Northport trails, Michigan
The last community going north up the Leelanau Peninsula, is Northport. The road continues north to the tip of the peninsula, and along the way is the trail to Cat Head Bay, leading to the Manitou Overlook. The trail is part of a system located in a new section Leelanau State Park, at the end of Densmore Road. There are several trails that begin at the parking area, all of them are very well marked. For the Cats Head Bay, follow Spur 1. The trail is fairly smooth, through gently rolling terrain. The area is forested with tall beech, white birch, and pines, with a scattering of other hardwoods. There are a couple of small hills to negotiate, as the trail winds through the forest. This trail follows the contours of the landscape, affording great views of several ravines. At each juncture with other trail spurs, is an excellent map sign showing, the options. After less than a mile, you reach the stairs to the
overlook. The stairway is only about 30 steps, but it is there, and it is steep. At the top is an overlook, rewarding the climb with an unequaled view of the dunes, and the Manitou Islands in the distance. Plan ahead for sunset watching, this is a popular spot for that.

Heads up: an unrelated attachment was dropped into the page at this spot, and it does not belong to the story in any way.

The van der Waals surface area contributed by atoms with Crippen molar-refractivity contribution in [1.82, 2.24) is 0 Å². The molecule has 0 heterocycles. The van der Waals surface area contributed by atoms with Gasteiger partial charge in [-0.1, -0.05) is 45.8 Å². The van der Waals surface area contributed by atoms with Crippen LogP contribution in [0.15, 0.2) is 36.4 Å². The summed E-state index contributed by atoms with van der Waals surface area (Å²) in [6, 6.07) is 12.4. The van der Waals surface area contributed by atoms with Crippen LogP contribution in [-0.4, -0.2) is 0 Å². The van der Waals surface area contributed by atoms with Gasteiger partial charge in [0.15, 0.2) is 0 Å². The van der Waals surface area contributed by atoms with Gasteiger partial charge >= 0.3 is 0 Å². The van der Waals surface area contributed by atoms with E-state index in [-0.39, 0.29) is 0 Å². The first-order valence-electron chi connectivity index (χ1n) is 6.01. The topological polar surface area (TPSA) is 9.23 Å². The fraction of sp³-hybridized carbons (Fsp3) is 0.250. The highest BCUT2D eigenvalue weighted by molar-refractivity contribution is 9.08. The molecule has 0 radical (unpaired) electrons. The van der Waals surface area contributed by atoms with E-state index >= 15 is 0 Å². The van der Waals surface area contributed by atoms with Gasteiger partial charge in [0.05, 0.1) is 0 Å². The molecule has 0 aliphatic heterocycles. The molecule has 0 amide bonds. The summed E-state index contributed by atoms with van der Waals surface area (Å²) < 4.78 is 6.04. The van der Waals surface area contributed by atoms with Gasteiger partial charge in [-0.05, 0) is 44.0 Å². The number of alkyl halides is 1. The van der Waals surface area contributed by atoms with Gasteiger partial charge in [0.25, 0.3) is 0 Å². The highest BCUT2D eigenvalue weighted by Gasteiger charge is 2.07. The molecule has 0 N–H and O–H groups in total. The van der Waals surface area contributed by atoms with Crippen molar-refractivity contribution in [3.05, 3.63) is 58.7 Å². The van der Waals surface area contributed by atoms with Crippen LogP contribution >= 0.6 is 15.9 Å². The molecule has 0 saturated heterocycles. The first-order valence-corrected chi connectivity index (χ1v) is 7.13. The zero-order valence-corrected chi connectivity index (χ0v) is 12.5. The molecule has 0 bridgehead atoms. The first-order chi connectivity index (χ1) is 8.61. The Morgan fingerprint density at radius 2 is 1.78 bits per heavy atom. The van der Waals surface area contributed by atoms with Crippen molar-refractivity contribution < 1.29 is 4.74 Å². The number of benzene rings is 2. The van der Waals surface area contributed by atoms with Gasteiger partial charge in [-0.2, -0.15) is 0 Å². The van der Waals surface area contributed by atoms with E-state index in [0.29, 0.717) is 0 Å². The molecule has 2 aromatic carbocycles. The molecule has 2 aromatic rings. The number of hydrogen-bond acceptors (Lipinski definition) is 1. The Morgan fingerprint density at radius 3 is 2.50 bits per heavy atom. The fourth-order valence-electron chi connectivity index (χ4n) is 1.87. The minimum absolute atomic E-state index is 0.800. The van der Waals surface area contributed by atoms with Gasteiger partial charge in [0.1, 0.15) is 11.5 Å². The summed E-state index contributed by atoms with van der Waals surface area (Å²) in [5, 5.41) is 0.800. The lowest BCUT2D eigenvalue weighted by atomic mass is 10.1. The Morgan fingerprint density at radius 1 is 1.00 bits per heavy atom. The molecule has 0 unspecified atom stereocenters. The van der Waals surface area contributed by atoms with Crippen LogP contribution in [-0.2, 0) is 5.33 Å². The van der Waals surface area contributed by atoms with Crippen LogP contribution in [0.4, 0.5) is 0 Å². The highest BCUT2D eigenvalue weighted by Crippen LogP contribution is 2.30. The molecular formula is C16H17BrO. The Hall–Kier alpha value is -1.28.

Drive further north to the tip of the peninsula, and enter the State Park. From the parking area, it is just a short walk out to the Grand Traverse Lighthouse. There is a pathway that goes out to the shoreline, past the old Fog Signal Building, and winds back to the grounds of the lighthouse. The trail is narrow and is made mostly of stone, but it is smooth and easy to walk. The trail winds along the shore of Lake Michigan, through stands of Pussy Willows, low shrubs, and small trees. The entire walk is only about a quarter mile, but there are gorgeous views of the distant islands, and the lake. The variety of birds found here is amazing. If you are early, the benches make this a comfortable spot to watch the sunrise.
Perhaps the least known trail in the area is the Nagonaba Nature Trail, found right in Northport. Beginning in town, the 3/4-mile trail curves through some unique habitat,s and ends at Morningside Drive, at the Braman Hill Recreation Area. The trail was designed to give access to three areas, each with different natural characteristics. The first part goes through larch, tamarack, and pine trees with a small bridge across the Northport Creek. It is in this section' where everyone stops for a selfie with a big cool sculpture, Jeremy the Frog, the work of a local artist. In the spring season this area will be covered in marsh marigolds, and jack-in-the-pulpit peaking up through the wetlands. The next two areas include a section of cedars, hemlocks, and quaking aspen trees. Then comes a section of hardwoods including ash, beech, and maple. There are small signs along the way, to help with tree identification, and boardwalks help protect the low wet areas.